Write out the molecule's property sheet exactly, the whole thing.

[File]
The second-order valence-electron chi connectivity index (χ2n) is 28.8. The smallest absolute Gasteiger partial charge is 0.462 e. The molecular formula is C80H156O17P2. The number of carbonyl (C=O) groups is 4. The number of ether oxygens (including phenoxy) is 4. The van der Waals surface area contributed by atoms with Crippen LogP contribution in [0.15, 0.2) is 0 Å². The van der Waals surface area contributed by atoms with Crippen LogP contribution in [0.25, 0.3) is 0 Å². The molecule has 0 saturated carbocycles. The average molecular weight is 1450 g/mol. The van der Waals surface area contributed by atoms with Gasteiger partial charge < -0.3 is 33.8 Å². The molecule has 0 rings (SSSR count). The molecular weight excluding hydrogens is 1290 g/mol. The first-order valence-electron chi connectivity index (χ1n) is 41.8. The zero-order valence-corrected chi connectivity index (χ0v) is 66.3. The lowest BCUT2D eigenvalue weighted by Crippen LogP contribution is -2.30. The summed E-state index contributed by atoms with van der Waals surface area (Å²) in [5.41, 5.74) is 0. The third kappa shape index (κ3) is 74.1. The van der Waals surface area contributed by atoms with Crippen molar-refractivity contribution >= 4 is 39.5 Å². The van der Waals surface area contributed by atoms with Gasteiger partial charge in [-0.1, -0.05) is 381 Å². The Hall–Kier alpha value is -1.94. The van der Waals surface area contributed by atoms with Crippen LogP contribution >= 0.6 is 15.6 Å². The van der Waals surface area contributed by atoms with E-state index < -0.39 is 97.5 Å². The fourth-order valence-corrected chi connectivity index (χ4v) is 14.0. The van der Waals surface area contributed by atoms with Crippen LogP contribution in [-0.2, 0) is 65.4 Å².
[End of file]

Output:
The second-order valence-electron chi connectivity index (χ2n) is 28.8. The smallest absolute Gasteiger partial charge is 0.462 e. The molecular formula is C80H156O17P2. The number of carbonyl (C=O) groups is 4. The number of ether oxygens (including phenoxy) is 4. The van der Waals surface area contributed by atoms with Crippen LogP contribution in [0.15, 0.2) is 0 Å². The van der Waals surface area contributed by atoms with Crippen LogP contribution in [0.25, 0.3) is 0 Å². The molecule has 0 saturated carbocycles. The average molecular weight is 1450 g/mol. The van der Waals surface area contributed by atoms with Gasteiger partial charge < -0.3 is 33.8 Å². The molecule has 0 rings (SSSR count). The molecular weight excluding hydrogens is 1290 g/mol. The first-order valence-electron chi connectivity index (χ1n) is 41.8. The zero-order valence-corrected chi connectivity index (χ0v) is 66.3. The lowest BCUT2D eigenvalue weighted by Crippen LogP contribution is -2.30. The summed E-state index contributed by atoms with van der Waals surface area (Å²) in [5.41, 5.74) is 0. The third kappa shape index (κ3) is 74.1. The van der Waals surface area contributed by atoms with Crippen molar-refractivity contribution >= 4 is 39.5 Å². The van der Waals surface area contributed by atoms with Gasteiger partial charge in [-0.1, -0.05) is 381 Å². The Hall–Kier alpha value is -1.94. The van der Waals surface area contributed by atoms with Crippen LogP contribution >= 0.6 is 15.6 Å². The van der Waals surface area contributed by atoms with E-state index < -0.39 is 97.5 Å². The fourth-order valence-corrected chi connectivity index (χ4v) is 14.0. The van der Waals surface area contributed by atoms with Crippen LogP contribution in [-0.2, 0) is 65.4 Å².